Considering that San Diego dealt away Adrian Gonzalez and also moved Kevin Kouzmanoff (before he regressed to minor league production) in years past, it stands to reason that they would be tempted to move their star third baseman if the right package of prospects were presented to them.
Maybe San Diego fans should just start investing in player jersey's with removable Velcro names and numbers on the back, because Headley seems to be the next star headed out of town, probably sooner rather than later.
Perhaps the Giants magical postseason run this year will be enough to make Pagan give San Francisco a hometown discount and he re-signs to a team friendly deal.
If not, then expect him to benefit from the diminished market for outfielders created by Melky Cabrera's PED suspension.
He was exciting both offensively and defensively for the Giants. His 15 triples led the National League. He added 38 doubles and 29 stolen bases.
The odds are in favor of Pagan testing the waters as a free agent and seeing how much he can earn on the open market.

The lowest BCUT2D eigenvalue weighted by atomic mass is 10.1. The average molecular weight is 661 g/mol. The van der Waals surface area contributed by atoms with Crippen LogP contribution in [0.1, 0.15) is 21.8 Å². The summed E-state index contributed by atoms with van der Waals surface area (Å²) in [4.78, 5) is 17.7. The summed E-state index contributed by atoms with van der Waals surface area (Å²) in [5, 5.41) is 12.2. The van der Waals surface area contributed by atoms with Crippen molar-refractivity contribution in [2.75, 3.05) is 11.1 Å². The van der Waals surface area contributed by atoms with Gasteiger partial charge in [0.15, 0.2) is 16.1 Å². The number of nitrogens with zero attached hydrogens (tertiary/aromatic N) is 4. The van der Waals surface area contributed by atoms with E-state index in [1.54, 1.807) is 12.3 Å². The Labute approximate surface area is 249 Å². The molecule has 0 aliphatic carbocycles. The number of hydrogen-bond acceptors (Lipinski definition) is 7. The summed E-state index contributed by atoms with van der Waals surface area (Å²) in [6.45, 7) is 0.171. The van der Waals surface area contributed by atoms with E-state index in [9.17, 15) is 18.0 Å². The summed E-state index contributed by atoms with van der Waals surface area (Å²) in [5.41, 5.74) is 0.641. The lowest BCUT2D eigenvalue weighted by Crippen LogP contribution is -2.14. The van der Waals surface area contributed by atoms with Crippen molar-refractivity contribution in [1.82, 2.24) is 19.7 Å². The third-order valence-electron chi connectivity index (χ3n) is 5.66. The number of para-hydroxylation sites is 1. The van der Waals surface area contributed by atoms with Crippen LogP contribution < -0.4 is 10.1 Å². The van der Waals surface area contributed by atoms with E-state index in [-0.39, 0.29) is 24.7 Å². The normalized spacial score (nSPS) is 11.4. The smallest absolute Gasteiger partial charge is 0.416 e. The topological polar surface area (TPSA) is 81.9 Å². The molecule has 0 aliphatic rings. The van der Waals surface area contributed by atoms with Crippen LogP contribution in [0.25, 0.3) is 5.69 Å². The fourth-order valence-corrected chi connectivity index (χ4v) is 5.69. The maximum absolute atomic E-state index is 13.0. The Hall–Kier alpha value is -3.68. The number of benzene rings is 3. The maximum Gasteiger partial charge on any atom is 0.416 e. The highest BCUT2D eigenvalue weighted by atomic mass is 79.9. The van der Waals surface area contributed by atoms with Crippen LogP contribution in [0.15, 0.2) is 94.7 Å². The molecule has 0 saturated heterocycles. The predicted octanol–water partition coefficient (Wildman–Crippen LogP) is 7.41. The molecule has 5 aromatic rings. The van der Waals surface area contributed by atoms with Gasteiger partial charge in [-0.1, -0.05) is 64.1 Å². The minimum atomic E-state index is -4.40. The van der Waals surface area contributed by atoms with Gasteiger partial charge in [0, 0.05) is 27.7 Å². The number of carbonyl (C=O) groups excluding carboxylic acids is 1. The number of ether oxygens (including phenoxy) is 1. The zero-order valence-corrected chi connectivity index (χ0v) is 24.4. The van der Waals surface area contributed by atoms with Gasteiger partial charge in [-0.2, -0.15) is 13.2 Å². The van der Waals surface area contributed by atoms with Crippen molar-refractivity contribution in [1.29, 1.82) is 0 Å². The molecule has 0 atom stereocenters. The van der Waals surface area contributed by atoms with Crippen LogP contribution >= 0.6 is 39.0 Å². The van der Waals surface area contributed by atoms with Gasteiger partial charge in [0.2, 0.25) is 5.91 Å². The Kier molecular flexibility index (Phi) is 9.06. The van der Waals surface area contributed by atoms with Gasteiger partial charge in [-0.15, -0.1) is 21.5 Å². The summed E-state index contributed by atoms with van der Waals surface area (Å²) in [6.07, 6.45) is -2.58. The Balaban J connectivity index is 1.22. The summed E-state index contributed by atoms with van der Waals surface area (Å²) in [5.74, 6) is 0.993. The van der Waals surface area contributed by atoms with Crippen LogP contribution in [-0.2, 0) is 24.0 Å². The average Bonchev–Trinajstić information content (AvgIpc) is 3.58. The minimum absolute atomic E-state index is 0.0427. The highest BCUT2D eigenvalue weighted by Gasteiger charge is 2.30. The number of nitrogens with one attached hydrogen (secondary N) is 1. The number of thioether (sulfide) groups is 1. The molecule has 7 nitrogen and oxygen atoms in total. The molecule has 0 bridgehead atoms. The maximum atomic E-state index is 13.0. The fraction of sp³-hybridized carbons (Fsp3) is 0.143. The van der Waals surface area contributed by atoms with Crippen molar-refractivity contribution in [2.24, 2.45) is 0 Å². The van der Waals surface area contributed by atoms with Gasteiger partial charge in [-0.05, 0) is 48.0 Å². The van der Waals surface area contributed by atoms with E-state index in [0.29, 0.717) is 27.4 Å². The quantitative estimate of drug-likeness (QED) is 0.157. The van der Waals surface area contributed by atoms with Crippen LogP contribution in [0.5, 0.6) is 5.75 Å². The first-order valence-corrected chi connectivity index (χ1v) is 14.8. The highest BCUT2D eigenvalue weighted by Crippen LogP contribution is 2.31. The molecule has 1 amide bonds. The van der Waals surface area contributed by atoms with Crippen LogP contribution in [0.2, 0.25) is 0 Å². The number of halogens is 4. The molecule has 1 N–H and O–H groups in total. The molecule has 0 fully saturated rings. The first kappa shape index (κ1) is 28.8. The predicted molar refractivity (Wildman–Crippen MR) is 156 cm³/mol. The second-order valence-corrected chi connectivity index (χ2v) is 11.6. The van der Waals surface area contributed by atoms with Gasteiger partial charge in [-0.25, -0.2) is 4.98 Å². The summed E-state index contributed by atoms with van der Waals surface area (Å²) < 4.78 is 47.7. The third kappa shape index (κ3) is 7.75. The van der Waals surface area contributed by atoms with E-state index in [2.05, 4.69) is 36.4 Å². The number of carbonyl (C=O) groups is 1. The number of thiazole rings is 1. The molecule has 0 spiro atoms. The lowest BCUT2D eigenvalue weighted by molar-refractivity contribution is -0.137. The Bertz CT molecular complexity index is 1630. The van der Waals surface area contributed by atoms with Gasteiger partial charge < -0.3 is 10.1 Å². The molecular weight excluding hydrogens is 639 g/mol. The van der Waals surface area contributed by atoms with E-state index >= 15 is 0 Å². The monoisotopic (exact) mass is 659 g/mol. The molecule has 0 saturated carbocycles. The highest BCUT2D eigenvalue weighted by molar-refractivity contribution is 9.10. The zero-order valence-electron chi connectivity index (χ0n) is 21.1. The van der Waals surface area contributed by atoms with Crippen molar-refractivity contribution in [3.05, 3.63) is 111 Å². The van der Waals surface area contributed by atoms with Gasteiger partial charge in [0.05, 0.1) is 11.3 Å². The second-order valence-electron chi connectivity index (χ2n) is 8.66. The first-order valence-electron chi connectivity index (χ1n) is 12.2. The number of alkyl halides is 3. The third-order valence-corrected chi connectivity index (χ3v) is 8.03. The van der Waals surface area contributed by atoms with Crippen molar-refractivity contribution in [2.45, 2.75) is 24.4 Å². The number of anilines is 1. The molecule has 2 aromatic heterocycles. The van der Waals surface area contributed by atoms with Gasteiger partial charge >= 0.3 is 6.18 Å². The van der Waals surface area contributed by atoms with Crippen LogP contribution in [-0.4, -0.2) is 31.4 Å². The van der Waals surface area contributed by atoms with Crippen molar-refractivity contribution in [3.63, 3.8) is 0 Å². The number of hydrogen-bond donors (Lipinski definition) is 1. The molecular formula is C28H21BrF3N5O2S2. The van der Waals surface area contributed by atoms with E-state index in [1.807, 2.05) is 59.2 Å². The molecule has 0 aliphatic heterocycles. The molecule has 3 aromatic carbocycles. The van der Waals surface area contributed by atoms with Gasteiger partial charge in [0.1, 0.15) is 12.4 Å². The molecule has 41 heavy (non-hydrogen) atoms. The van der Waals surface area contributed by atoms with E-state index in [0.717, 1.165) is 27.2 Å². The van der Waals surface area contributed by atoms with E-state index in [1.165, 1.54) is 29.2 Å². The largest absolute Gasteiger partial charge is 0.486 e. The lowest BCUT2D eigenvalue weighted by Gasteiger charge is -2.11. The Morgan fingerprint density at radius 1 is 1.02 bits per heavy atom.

Chances are that the Giants would not match a multi-year, big-money contract after the contracts given to Aaron Rowand and Aubrey Huff in past years.
For now, let's just call it a gut feeling that the Giants retain NLCS MVP Marco Scutaro to play second base next season rather than letting him hit free agency.
The move that will upset the Seattle Mariners fan base the most this offseason would be no move at all.
The Mariners were among the worst offenses in baseball last season and need a player in their lineup capable of mashing over 20 homers in a season.
The Mariners should make a play for Arizona's Justin Upton or free-agent-to-be Nick Swisher.
B.J. Upton would be another solid addition.
If the Mariners fail to address their offense though, they will find themselves even further behind the Texas Rangers, Oakland A's and Los Angeles Angels in the division.
He may not have been able to get the job done in Game 7 of the NLCS, but Kyle Lohse got the job done to the tune of a 45-35 record dating back to 2008. He is 118-109 for his career.
Lohse went 15-6 in 2008. He was 14-8 in 2011, en route to a Cardinals World Series Championship and went 16-3 this season with a 2.86 ERA, helping lead them to the NLCS.
At 34-years-old, Lohse may want to take a shot at one more long-term contract that could go beyond what the Cardinals are willing to commit to him.
Another Cardinal that fans would like to have back, Lance Berkman...
According to Nick Cafardo of the Boston Globe: